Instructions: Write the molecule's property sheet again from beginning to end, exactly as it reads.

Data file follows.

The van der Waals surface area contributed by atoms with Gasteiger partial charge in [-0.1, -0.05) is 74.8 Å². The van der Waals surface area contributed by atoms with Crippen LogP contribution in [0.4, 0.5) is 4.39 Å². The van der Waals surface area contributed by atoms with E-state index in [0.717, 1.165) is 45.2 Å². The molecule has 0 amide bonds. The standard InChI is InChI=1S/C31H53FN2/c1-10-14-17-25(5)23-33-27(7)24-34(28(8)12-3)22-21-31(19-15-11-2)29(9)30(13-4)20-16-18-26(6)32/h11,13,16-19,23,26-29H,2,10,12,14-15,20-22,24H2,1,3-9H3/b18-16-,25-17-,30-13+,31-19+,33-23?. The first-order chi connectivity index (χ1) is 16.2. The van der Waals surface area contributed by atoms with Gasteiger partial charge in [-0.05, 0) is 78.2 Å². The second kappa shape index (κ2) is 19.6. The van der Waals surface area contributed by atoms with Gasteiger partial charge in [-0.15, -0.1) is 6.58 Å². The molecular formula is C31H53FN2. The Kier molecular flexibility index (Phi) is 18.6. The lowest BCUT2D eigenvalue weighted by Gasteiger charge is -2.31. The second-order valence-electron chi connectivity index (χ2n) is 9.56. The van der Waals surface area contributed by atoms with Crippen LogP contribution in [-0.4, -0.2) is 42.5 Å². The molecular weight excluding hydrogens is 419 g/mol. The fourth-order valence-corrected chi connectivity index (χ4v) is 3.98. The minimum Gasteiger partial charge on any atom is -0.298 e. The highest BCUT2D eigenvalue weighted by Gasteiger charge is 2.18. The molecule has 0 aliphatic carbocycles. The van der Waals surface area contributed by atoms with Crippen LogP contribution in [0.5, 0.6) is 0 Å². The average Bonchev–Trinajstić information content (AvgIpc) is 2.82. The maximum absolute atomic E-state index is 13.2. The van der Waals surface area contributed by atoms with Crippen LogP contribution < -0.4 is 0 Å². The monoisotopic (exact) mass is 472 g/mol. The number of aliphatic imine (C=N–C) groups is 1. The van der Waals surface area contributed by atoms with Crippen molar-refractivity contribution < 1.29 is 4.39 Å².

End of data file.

The van der Waals surface area contributed by atoms with Gasteiger partial charge in [-0.1, -0.05) is 74.8 Å². The van der Waals surface area contributed by atoms with Crippen LogP contribution in [0.4, 0.5) is 4.39 Å². The van der Waals surface area contributed by atoms with E-state index in [0.717, 1.165) is 45.2 Å². The molecule has 0 amide bonds. The standard InChI is InChI=1S/C31H53FN2/c1-10-14-17-25(5)23-33-27(7)24-34(28(8)12-3)22-21-31(19-15-11-2)29(9)30(13-4)20-16-18-26(6)32/h11,13,16-19,23,26-29H,2,10,12,14-15,20-22,24H2,1,3-9H3/b18-16-,25-17-,30-13+,31-19+,33-23?. The first-order chi connectivity index (χ1) is 16.2. The van der Waals surface area contributed by atoms with Gasteiger partial charge in [-0.05, 0) is 78.2 Å². The second kappa shape index (κ2) is 19.6. The van der Waals surface area contributed by atoms with Gasteiger partial charge in [-0.15, -0.1) is 6.58 Å². The molecular formula is C31H53FN2. The Kier molecular flexibility index (Phi) is 18.6. The lowest BCUT2D eigenvalue weighted by Gasteiger charge is -2.31. The second-order valence-electron chi connectivity index (χ2n) is 9.56. The van der Waals surface area contributed by atoms with Crippen LogP contribution in [-0.4, -0.2) is 42.5 Å². The molecular weight excluding hydrogens is 419 g/mol. The fourth-order valence-corrected chi connectivity index (χ4v) is 3.98. The minimum Gasteiger partial charge on any atom is -0.298 e. The highest BCUT2D eigenvalue weighted by Gasteiger charge is 2.18. The molecule has 0 aliphatic carbocycles. The van der Waals surface area contributed by atoms with Crippen LogP contribution in [0.5, 0.6) is 0 Å². The average Bonchev–Trinajstić information content (AvgIpc) is 2.82. The maximum absolute atomic E-state index is 13.2. The van der Waals surface area contributed by atoms with Crippen LogP contribution < -0.4 is 0 Å². The monoisotopic (exact) mass is 472 g/mol. The number of aliphatic imine (C=N–C) groups is 1. The van der Waals surface area contributed by atoms with Crippen molar-refractivity contribution < 1.29 is 4.39 Å².